Why you may feel dizzy or faint when standing up is because not enough oxygen is getting to your brain. In order for you to maintain consciousness your brain must receive a steady supply of oxygen. And how oxygen gets there is via your blood.
Under normal healthy conditions, your body can respond very quickly to a change in position. When you stand up, there’s a reflex mechanism that keeps the blood flowing to your brain so it does not pool in your lower extremities. Essentially, two blood related changes occur simultaneously: your heart increases its output and your blood vessels constrict.
Now if these do not occur fast enough, then your blood pressure drops and your brain gets that dizzying, faint feeling. Blood pressure that drops when standing up is called postural hypotension. It’s common to experience this standing up dizziness or faint feeling occasionally.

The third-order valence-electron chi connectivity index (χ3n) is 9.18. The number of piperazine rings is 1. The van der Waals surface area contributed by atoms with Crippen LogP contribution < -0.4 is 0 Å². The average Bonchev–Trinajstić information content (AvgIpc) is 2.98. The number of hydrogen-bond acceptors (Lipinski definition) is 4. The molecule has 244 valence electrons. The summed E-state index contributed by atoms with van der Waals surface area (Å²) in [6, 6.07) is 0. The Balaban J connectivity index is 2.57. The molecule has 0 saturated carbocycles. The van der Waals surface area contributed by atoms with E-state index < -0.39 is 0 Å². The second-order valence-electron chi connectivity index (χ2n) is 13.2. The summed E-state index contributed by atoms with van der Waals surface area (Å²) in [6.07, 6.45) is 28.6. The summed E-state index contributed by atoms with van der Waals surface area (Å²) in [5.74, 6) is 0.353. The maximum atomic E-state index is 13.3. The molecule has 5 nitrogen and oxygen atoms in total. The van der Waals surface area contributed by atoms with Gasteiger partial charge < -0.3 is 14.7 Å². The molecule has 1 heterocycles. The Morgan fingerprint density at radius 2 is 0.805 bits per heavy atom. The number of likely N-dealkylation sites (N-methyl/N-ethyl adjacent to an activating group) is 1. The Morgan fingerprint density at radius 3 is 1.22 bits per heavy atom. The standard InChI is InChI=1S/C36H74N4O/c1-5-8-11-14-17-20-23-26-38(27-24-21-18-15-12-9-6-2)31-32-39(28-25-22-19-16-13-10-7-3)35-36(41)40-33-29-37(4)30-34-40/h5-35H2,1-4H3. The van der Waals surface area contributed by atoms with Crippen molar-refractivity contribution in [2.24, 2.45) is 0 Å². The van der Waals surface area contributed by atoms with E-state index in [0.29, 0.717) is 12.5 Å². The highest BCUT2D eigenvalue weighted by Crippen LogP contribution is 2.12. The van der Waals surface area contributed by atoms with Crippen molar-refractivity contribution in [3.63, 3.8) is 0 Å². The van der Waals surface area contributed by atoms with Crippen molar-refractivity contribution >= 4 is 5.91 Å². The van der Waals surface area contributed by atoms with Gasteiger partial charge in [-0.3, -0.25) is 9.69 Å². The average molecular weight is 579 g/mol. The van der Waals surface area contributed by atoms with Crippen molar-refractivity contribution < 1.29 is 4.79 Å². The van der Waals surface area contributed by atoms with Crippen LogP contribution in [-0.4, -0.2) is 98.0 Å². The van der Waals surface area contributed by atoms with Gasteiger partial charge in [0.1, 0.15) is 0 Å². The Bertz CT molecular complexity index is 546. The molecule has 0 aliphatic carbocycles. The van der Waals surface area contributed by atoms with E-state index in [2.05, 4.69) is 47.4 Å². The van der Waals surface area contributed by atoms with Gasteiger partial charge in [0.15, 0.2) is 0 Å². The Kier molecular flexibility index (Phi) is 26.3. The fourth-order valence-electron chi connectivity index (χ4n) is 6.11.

However, if the mechanisms that maintain a high enough blood pressure to keep you from feeling dizzy or faint are not working properly, then you have a health condition known as orthostatic hypotension. And it’s a common health condition and concern in the elderly because of the risk of falling.
Standing up hypotension is frequently associated with:
- heat exposure
- long term bed rest
- long periods of sitting with legs crossed
- heart problems ~ bradycardia, heart attack, heart failure
- nervous system disorders ~ Parkinson’s disease, multiple system atrophy, amyloidosis
- drug side effect ~ high blood pressure medication, diuretics, beta blockers, tricyclic antidepressants, prescription pain relievers, alcohol
So take it slow whenever you change positions to keep from getting dizzy or feeling faint, especially when going from lying down to standing up.